US funding Somali warlords-intelligence experts say

By David Morgan
WASHINGTON, June 5 (Reuters) - The United States has been funneling more than $100,000 a month to warlords battling Islamist militia in Somalia, according to a Somalia expert who has conferred with the groups in the country.

The U.S. operation, which former intelligence officials say is aimed at preventing emergence of rulers who could provide al Qaeda with a safe haven akin to Taliban-ruled Afghanistan, appeared to be seriously set back on Monday when an Islamic coalition claimed control of Mogadishu.

U.S. government officials refused to discuss any possible secret U.S. involvement in the strategically placed Horn of Africa state, which has been wrecked by years of fighting.

But former U.S. intelligence officials, speaking on condition of anonymity because of the sensitivity of the subject, said an operation to support the warlords' alliance appeared to involve both the CIA and U.S. military.

John Prendergast, who monitors Somalia for the think-tank International Crisis Group, said he learned during meetings with alliance members in Somalia that the CIA was financing the warlords with cash payments.

Prendergast estimated that CIA-operated flights into Somalia have been bringing in $100,000 to $150,000 per month for the warlords. The flights remain in Somalia for the day, he said, so that U.S. agents can confer with their allies.

The Bush administration has maintained a silence over allegations in recent months of a U.S. proxy war against Islamist radicalism in the country.

Pentagon spokesman Navy Lt. Commander Joe Carpenter reiterated the administration's position that the United States stands ready to "disrupt the efforts of terrorists wherever they may be active."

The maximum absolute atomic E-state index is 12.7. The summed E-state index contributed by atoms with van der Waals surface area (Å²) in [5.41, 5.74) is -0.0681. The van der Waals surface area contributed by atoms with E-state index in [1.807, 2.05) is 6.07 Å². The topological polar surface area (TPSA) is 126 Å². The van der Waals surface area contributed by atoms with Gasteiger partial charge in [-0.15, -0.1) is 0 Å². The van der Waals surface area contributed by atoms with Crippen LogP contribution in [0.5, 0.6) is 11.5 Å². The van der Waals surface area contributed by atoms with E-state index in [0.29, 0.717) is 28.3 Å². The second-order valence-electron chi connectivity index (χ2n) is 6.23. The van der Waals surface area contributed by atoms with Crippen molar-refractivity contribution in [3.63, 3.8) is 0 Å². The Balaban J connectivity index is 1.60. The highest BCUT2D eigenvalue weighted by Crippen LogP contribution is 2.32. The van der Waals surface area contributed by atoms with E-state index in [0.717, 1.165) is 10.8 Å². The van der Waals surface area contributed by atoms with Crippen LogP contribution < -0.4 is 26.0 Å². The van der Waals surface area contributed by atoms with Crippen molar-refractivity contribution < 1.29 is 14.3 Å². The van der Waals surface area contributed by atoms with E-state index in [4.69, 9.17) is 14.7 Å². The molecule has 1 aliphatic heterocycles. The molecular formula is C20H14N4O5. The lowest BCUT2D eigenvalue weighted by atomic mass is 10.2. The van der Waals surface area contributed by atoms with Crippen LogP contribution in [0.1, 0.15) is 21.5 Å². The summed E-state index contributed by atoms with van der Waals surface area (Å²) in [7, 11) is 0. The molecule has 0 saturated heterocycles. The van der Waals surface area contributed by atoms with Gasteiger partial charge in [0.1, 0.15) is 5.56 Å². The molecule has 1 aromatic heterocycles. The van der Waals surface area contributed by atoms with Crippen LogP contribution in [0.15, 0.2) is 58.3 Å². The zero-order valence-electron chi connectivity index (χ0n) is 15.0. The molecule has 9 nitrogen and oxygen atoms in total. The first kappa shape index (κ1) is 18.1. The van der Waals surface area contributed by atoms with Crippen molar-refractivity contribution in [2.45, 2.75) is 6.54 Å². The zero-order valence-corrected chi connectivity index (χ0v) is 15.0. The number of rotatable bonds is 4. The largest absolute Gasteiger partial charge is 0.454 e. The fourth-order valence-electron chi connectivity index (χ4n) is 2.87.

Claims of clandestine U.S. support for secular warlords who call themselves the "Alliance for the Restoration of Peace and Counter-Terrorism" have been aired by Somali President Abdullahi Yusuf and independent analysts.

A United Nations team charged with monitoring a U.N. arms embargo against Somalia has also said it is investigating an unnamed country's clandestine support for the warlords alliance as a possible violation of the weapons ban.

The former intelligence officials said the operation was controlled by the Pentagon through U.S. Central Command's Combined Joint Task Force for the Horn of Africa, a counterterrorism mission based in neighboring Djibouti established after the Sept. 11, 2001 attacks.

On Monday, after months of fighting that has killed around 350 people, the Islamic militia claimed control of Mogadishu and a warlord militiaman said his coalition's leaders were fleeing the capital.

U.S. intelligence has produced no conclusive evidence of an active al Qaeda presence in Somalia, experts said. But there have been reports of al Qaeda members in the country, including suspects in the 1998 U.S. embassy bombings in East Africa.

"The Pentagon, and now the U.S. government as a whole, is convinced these are elements for establishing a religious-based government like the Taliban, that could be exploited by al Qaeda," said a former intelligence official knowledgeable about U.S. courterterrorism activities.

The CIA has given its warlord allies surveillance equipment for tracking al Qaeda suspects and appeared to view the warlords as a counter to the influence of Afghanistan-trained Islamist militia leader Aden Hashi Aryo, Prendergast said.

"By circumventing the new government and going straight to individual warlords, the U.S. is perpetuating and even deepening Somalia's fundamental problems, and compromising long-term efforts to combat extremism," Prendergast said.

Somalia, a country of 10 million people, has had no effective central authority since 1991 when warlords overthrew military dictator Mohamed Siad Barre. The central government is based temporarily in the town of Baidoa and has been unable to control events in Mogadishu.

Americans have bad memories of U.S. involvement in Somalia in 1993, when 18 U.S. soldiers were killed and 79 injured in a battle with guerrillas loyal to warlord Mohamed Farrah Aidid after entering the country to support a relief effort.


Reuters - Thomson Reuters Foundation
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